Subsequently, the Prime Minister has the authority to advise the President regarding his appointment of other ministers from amongst the elected MPs. This means that the responsibility of forming the Cabinet lies largely on the shoulders of the President — which, incidentally, is also someone we take to the polls to decide.
Feeling powerful yet?
With the general elections coming up, we know we can expect the same old
bullshit stuff. The political process and Singaporeans’ sentiments lend little creativity to us to observe, and much less to look forward to. What we need is a rock to be thrown in to create ripples. What we need is a Kumar.
Of course, I’m exaggerating. The general elections is an important part of Singapore’s political process. But wouldn’t it be exciting to see Singapore’s favourite entertainer Kumar join the ranks as a running Member of Parliament? He already addresses Singaporean issues in his own stand up comedy acts, and has garnered a large following of supporters and fans, who hang on his every word.
The entertainer recently appeared in a video by Inconvenient Questions (IQ) as part of their newest YouTube series HitList, and revealed that he is much more than just the nation’s favourite funny guy/woman — he’s also an intelligent person with views that Singaporean politicians should take note of and listen to. He’s also confident that if he’s accepted by the ruling party (if he chose to get into politics), people would elect him.
But amongst all the great things that he discussed with host and Editor-In-Chief of IQ Viswa Sadasivan, the one thing he shared — which he thought was the biggest issue with Singapore’s ruling party — was that they don’t relate enough to Singaporeans.
“Everytime they get onto the Internet, it’s always about slamming them. Nobody’s telling their problems, it’s about slamming the PAP,” Kumar said.
He even raised critical pain points of the Singapore public, especially the anti-foreigner mentality that many Singaporeans have, and the tension it has created between Singaporeans and their government.
“And (…) everybody hate them (foreigners), just hate them. (…) but we forgot when did our own kind come from? The Merlion didn’t just spit us out, you know, we came from our own roots. But they hate them because they’re not integrating with us. They’re bringing their own bad habits from their own country. And when you question them, they simply say, “we didn’t want to come here, you invite us what.”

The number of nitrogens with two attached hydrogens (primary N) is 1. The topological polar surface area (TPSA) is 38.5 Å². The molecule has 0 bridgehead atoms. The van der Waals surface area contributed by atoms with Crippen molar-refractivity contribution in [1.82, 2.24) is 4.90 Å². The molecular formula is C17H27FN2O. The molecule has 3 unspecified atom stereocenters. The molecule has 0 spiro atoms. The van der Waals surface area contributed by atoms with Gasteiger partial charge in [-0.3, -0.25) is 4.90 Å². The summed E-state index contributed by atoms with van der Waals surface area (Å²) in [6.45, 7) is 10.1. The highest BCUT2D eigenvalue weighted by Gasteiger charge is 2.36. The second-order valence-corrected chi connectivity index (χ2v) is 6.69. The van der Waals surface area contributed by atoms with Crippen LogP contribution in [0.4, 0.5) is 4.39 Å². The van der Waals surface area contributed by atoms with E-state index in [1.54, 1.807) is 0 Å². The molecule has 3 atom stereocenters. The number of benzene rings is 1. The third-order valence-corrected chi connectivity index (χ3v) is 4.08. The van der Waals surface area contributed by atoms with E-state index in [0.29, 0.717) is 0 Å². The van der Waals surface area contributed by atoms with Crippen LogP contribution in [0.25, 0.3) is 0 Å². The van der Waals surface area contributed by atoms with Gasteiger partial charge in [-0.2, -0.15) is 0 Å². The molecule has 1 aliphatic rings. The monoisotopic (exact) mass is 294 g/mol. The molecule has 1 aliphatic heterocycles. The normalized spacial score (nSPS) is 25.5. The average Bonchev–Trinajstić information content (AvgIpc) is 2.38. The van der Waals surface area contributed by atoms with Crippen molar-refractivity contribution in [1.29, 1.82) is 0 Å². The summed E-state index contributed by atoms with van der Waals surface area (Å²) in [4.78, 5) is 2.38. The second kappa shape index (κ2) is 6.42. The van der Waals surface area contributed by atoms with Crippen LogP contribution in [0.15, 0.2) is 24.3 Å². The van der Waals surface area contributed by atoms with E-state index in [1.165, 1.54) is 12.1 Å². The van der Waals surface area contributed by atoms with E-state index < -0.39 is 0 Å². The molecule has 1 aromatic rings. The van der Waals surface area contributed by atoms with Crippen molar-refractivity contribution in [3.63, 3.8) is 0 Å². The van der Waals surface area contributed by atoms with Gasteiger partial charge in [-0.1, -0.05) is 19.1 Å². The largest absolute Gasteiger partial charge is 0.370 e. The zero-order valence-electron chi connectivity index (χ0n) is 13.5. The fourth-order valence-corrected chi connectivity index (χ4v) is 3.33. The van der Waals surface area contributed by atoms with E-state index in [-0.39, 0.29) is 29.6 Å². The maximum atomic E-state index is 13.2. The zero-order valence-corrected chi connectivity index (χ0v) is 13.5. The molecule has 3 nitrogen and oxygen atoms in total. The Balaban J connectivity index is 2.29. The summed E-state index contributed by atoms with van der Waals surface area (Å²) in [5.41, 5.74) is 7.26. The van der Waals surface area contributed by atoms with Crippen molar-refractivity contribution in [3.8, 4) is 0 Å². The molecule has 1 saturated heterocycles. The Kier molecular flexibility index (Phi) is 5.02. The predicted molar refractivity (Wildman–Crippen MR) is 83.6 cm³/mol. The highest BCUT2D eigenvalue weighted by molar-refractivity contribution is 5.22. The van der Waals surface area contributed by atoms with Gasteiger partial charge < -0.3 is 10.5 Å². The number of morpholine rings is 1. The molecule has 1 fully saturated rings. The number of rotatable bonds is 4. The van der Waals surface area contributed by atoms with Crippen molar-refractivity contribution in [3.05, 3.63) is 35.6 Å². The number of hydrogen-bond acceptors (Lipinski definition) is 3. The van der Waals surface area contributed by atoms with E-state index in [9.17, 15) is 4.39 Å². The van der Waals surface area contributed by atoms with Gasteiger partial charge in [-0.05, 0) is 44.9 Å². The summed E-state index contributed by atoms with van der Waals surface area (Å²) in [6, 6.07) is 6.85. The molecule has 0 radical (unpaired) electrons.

“When my father was in dying in hospital, no nurse was able to speak Tamil, they were all foreigners. In the next bed, the malay man was shouting: “tolong, tolong“, and the nurse didn’t understand what is tolong. And I had to address this, and with the nurse ‘he’s asking for help’. Two days! she said. Two days, he’s been shouting like this and she didn’t know what it was. These are issues, you know!”
He also shared why he thinks he’ll make a great addition to the PAP: “When I go to the market aunties always complain to me: ‘Kumar why the chicken so expensive?'”
He would tell them, “‘What do you want me to do?’ ‘Oh ya I’m just telling you.’ People think I’m their voice, I could make things happen. They see me talking about their problems, relating to them. The heartlanders need to relate, they want to relate. So they relate with you. When you come in an old white outfit, they (makes chopping action)”.[caption id="attachment_312841" align="aligncenter" width="702"] *chop chop*[/caption]
“With humour, you can get away with murder (…) It’s very strange that humour helps in every way because even when people get uncomfortable they laugh. Humour is the best way to get things across. “
When told that if he joined the PAP, he would have to wear white, he joked that no one is allowed to tell him to cut his hair, saying that he’d “be the Merlion”. Which is an amazing picture to have in your mind.
Kumar for Prime Minister!